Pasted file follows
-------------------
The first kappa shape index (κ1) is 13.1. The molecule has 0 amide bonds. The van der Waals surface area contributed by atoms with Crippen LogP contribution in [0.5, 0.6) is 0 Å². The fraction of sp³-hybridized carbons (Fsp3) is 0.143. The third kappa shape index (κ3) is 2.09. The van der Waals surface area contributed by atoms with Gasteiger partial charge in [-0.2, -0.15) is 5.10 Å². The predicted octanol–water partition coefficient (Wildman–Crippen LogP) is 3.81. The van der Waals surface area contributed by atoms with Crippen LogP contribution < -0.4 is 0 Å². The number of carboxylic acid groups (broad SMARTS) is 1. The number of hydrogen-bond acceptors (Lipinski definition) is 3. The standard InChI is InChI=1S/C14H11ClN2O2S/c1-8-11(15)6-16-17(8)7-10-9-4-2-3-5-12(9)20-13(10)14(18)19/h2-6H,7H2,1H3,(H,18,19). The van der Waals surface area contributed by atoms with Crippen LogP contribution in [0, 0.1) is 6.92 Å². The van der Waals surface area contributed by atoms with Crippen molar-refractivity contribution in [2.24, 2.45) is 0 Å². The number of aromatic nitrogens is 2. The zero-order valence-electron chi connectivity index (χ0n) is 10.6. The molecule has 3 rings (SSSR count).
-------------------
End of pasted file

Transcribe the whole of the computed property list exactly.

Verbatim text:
The first kappa shape index (κ1) is 13.1. The molecule has 0 amide bonds. The van der Waals surface area contributed by atoms with Crippen LogP contribution in [0.5, 0.6) is 0 Å². The fraction of sp³-hybridized carbons (Fsp3) is 0.143. The third kappa shape index (κ3) is 2.09. The van der Waals surface area contributed by atoms with Gasteiger partial charge in [-0.2, -0.15) is 5.10 Å². The predicted octanol–water partition coefficient (Wildman–Crippen LogP) is 3.81. The van der Waals surface area contributed by atoms with Crippen LogP contribution < -0.4 is 0 Å². The number of carboxylic acid groups (broad SMARTS) is 1. The number of hydrogen-bond acceptors (Lipinski definition) is 3. The standard InChI is InChI=1S/C14H11ClN2O2S/c1-8-11(15)6-16-17(8)7-10-9-4-2-3-5-12(9)20-13(10)14(18)19/h2-6H,7H2,1H3,(H,18,19). The van der Waals surface area contributed by atoms with Crippen LogP contribution in [0, 0.1) is 6.92 Å². The van der Waals surface area contributed by atoms with Crippen molar-refractivity contribution in [2.24, 2.45) is 0 Å². The number of aromatic nitrogens is 2. The zero-order valence-electron chi connectivity index (χ0n) is 10.6. The molecule has 3 rings (SSSR count).